Picking on little people
The U.S. Department of Justice has been cracking down on medical marijuana in a way that threatens the liberties of people in states where medical pot has been legalized. That includes Oregon.
You would think Justice has more important things to do. Clean house, for instance. This is the agency that concocted "Fast and Furious," a scheme to allow guns to get into the hands of suspected traffickers for Mexican drug cartels in the hopes of catching somebody. Two of the weapons showed up at the murder of a Border Patrol agent last December.
On medical marijuana, we have a clear conflict between states and the federal government. Congress continues to classify marijuana as illegal. But states such as Oregon and California have said it's OK for medical uses.
Instead of confronting the states, the government picks on little people. In California, federal prosecutors have threatened to confiscate the property of people who rent to marijuana outlets. And in Oregon's Jackson County, federal agents have mounted three recent raids against growers of medical pot.
The conflict could be solved by Congress. It should exempt medical marijuana from the federal prohibition.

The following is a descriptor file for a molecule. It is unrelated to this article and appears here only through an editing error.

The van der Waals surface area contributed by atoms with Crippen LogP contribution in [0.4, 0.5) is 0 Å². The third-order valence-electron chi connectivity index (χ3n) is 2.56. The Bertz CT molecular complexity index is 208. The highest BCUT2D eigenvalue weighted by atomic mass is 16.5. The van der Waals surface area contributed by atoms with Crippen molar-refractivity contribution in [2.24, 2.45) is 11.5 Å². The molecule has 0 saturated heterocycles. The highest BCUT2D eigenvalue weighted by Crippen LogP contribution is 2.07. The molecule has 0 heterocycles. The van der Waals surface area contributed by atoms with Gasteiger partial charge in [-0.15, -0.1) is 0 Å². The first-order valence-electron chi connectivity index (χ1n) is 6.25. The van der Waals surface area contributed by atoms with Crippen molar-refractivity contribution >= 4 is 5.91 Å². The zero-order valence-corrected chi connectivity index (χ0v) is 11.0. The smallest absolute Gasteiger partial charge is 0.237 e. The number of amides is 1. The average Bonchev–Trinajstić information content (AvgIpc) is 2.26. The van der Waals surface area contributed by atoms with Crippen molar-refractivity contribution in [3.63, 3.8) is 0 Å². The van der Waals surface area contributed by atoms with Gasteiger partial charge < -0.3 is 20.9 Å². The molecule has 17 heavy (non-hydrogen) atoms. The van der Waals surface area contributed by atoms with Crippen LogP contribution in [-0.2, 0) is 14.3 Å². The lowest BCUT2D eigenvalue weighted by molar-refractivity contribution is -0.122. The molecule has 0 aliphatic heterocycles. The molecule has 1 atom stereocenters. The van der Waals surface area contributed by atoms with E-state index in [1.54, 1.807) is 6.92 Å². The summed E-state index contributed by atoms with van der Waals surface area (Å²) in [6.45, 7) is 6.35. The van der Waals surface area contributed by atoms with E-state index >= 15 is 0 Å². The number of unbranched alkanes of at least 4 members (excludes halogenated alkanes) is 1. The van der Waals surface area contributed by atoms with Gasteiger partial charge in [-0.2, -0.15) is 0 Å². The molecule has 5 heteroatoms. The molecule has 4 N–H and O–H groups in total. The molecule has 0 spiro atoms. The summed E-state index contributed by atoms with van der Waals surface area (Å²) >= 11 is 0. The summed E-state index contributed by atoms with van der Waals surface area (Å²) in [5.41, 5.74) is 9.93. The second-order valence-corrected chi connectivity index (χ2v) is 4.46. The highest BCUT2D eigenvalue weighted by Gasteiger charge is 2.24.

Or, if it felt courageous and unusually sensible some day, Congress could go all the way and end the federal prohibition against this common weed. That would leave the states free to make their own laws, and if the voters have anything to say about it, as in Oregon, marijuana's appeal as the forbidden fruit would be a thing of the past.
It is incomprehensible how the U.S. Supreme Court could have upheld — as it did in 2005 — the federal prosecution of home-grown marijuana even in states that have legalized it. The court has said privacy rights protect the decision of a citizen to have her unborn baby killed, but there is no privacy protection for growing a plant? Talk about a system that is upside down.
The Oregon Legislature may tackle this issue in 2013. Sound arguments can be made for decriminalizing pot all the way. Let us see if our lawmakers are willing to challenge the government by taking such a decisive step.